On a positive note this will probably really improve the quality of search results as spammy/malware site will be highly unlikely to use SSL. In fact this could be really quite efficient!On a side note though, In terms of privacy/security I personally think this is all rather pointless. If your site needs HTTPS chances are your using it. For all other sites this is kinda a useless feature. Government organisations will not have issue decrypting the data. Determined people can already break HTTPS within a $10,000 budget and a couple of days. All this does is add a useless extra layer of complexity and also cost - which might make lots of SSL vendors very happy. Sure there is 1 single company in the world that apparently does free SSL (StartSSL), but the average user will pay for one. Not to mention the performance overhead you now introduce.And I'm personally surprised that Google would chose to push such broken and poorly implemented technology rather than using it's collective power of geniuses, engineers and influence to create and push a better more secure SSL replacement (Everyone wants one, everyone agrees SSL sucks. There have been a few attempts, but lack of technical and corporate influence is really stalling the process from moving mainstream). It sure would be a hell of a lot easier PRIOR to essentially forcing the whole internet to adopt SSL. Then again if there is anyone that knows how to shoot themselves in the foot with this stuff it's certainly Google. I mean I really love you guys, but you do have a track record of making life harder for yourself in the future by doing the wrong things at the wrong time.What does your foresight tell you about the pain it will be to, in future years, to convince the (generally) incompetent and lazy mass known as webmasters to adopt a new technology after you effectively forced them to finally get off the couch and start using SSL after all these years? Perhaps this is actually a great opportunity to try to finally introduce something better? Please think about it. I'm not sure there is any other entity on this planet at present that could pull it off other than you. Please fix the internet (again!) because right now it's kinda broken... :(
Regarding the last bullet point: "Allow indexing of your pages by search engines where possible. Avoid the noindex robots meta tag"Can you please clarify if this is general advice, or if you are specifically referring to HTTPS pages.
I'm not sure how this actually makes the user more secure.OTOH, it will drive up costs and place barriers to entry for new sites.For any non-ecommerce site, like those that are advertising-based, this initiative is a non-starter until all advertisers move to HTTPS. Until then, any move to HTTPS in their base page will preclude any advertising.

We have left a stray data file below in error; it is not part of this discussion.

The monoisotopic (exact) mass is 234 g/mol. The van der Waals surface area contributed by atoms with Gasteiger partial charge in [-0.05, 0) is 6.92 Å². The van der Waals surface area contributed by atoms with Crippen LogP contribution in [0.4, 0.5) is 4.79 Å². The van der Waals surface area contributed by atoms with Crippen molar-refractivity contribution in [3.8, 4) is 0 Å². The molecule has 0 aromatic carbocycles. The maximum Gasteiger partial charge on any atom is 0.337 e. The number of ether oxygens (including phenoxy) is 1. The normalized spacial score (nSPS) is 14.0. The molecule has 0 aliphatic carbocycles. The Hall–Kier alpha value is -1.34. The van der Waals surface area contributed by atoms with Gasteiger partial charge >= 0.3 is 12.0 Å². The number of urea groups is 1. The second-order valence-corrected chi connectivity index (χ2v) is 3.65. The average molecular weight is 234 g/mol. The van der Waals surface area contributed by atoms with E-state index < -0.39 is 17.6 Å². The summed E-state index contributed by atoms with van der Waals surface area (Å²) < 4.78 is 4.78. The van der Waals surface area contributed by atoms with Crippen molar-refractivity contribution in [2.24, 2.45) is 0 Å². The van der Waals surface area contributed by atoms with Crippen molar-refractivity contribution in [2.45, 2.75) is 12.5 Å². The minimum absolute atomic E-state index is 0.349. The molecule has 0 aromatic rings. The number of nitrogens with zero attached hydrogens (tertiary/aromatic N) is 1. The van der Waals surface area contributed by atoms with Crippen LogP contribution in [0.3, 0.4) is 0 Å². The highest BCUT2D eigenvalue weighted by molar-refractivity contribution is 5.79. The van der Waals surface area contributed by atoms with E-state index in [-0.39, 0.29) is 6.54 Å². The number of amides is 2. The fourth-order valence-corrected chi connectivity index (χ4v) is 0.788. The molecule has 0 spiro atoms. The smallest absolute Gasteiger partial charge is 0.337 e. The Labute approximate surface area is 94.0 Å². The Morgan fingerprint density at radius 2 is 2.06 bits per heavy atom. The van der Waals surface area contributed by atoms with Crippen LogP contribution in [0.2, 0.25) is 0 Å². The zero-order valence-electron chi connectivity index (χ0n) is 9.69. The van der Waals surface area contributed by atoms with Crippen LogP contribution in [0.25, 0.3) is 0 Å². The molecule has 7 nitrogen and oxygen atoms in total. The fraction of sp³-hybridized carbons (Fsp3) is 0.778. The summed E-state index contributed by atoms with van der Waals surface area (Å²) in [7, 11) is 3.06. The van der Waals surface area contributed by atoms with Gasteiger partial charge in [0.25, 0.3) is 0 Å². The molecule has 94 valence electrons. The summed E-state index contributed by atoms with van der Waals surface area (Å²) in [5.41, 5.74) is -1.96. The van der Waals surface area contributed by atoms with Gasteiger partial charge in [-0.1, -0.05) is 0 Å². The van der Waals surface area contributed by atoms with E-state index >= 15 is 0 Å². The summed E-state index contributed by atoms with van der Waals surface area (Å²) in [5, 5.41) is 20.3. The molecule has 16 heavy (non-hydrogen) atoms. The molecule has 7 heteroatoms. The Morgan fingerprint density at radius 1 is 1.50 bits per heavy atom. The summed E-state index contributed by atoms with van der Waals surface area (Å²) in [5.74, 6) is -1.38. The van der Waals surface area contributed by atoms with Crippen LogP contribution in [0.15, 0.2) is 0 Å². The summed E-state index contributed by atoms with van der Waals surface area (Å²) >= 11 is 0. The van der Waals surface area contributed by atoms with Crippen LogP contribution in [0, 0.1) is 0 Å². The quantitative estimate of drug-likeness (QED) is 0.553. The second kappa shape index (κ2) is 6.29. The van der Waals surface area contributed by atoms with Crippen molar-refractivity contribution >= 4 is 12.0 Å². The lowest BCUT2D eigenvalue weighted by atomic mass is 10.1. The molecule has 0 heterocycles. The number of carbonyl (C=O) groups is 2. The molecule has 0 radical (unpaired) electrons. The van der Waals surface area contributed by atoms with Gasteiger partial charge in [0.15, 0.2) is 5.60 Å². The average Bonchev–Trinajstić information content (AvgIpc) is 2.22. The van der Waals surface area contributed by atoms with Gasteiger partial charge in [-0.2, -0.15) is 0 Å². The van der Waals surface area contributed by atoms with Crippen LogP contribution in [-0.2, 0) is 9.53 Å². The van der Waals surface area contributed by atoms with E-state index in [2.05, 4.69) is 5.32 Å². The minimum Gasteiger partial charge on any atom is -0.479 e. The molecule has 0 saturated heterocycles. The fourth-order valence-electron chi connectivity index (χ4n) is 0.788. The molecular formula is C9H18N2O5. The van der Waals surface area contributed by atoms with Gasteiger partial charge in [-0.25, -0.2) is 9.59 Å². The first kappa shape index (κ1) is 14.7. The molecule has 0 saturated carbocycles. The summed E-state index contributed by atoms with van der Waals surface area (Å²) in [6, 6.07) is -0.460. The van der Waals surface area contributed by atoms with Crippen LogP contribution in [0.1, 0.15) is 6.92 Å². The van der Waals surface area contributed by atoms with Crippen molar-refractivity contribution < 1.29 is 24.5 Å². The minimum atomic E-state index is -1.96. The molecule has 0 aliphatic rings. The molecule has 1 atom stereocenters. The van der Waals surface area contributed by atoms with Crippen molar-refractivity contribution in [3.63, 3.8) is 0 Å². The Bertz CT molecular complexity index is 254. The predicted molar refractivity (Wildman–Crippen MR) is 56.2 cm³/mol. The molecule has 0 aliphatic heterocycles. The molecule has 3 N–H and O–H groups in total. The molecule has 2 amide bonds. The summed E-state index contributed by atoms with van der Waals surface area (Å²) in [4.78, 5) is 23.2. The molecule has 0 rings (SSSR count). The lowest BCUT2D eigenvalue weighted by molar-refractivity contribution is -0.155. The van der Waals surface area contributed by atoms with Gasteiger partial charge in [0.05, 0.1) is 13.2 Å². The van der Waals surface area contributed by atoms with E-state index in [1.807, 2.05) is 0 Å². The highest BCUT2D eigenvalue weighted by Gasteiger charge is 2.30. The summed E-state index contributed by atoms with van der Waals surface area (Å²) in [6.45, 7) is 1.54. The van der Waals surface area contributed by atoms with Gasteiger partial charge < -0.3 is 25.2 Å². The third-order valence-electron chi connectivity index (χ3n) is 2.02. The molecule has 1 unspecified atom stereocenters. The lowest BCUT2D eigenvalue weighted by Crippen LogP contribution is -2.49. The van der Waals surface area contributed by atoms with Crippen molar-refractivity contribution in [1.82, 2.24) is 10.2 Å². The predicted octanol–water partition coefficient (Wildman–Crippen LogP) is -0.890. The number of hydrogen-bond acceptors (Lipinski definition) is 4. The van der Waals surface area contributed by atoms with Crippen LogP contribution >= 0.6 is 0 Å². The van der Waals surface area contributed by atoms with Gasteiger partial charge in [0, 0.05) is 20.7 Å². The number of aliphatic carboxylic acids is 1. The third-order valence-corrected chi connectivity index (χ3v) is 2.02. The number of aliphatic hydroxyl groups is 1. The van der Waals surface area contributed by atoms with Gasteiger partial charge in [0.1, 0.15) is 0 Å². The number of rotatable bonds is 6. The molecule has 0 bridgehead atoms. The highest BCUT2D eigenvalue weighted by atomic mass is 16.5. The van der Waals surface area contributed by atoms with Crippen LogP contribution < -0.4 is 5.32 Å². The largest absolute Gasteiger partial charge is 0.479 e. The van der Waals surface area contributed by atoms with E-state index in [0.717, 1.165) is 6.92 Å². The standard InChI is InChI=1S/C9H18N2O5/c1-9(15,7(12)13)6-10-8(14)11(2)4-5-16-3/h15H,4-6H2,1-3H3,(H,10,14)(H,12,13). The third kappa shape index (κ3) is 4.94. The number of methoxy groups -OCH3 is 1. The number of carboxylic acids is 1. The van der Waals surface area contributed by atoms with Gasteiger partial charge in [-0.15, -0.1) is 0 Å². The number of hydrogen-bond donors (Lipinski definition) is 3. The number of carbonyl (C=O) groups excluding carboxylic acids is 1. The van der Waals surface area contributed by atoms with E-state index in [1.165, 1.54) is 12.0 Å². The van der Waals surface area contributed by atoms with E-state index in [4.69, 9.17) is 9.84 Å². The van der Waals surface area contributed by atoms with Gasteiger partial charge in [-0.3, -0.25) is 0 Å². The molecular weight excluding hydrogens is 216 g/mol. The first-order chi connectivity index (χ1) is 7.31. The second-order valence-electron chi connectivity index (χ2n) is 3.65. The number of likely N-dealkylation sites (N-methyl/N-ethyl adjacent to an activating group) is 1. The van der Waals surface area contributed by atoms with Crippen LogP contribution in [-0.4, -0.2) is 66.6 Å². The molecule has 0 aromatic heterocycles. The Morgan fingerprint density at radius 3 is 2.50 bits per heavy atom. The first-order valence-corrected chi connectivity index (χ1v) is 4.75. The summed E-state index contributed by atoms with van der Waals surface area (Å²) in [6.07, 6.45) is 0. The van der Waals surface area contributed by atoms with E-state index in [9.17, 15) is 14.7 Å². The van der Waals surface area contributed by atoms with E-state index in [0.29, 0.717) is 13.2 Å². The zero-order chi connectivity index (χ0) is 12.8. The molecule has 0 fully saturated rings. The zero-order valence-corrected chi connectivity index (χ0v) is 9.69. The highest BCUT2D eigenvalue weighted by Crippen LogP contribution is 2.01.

First of all I find it a bit odd to say the least to get SEO recommendations from the security team at google.My question is regarding the last bullet point: "Allow indexing of your pages by search engines where possible. Avoid the noindex robots meta tag"Is this apllicable to webmasters using wordpress as a CMS?wordpress is widely used as well as well known for its habit of creating multiple pages with duplicate & thin content see tags, taxonomies and so on, pages where a canonical tag cannot be used. What happens when a custom solution is not available?
I'd love the idea of having encryption everywhere, but Google has been giving mixed signals on this. Recently DuckDuckGo's XMPP Server stopped being able to communicate with Google Talk users because Google Talk supports server XMPP Federation but not over an encrypted channel. (See https://duck.co/blog/xmpp-s2s)And as others have said, why not at least start with your own blogging platform?
My site uses Https, but only for the sites it needs to, like the payment system, cart, user login site and other pages where users post information to. Is this what you want? Or are you looking for a complete https integration?
I get this and endorse it. I would also be perfectly fine with IPv6-reachability as an additional ranking signal.
In my current project I had to disable https on the request of our seo, because Google was ranking it actually down due to slightly lower page speed. Since the signal is not strong yet, the step from google is just a correction of the current practice of punishing developers for being concerned about user security.
So an e-commerce site that currently uses SSL on account and checkout pages should now redirect the entire site to https?
To both Chris W and Santosh Mishra:TLS has an extension capability called SNI, this capability enables the client to send the requested server name within the TLS session, and in turn allow the server to present the correct certificate.The biggest downside to SNI, is from a network monitoring approach, things like netflow cannot distinguish the requested sites within the volume of TLS traffic. Historically this has been pretty simple to manage with a 1:1 relationship between IP and TLS cert, it just means now you have to shift the investigation to the webserver logs, and in turn more overlap between network people and systems people, then again that may not be such a bad thing.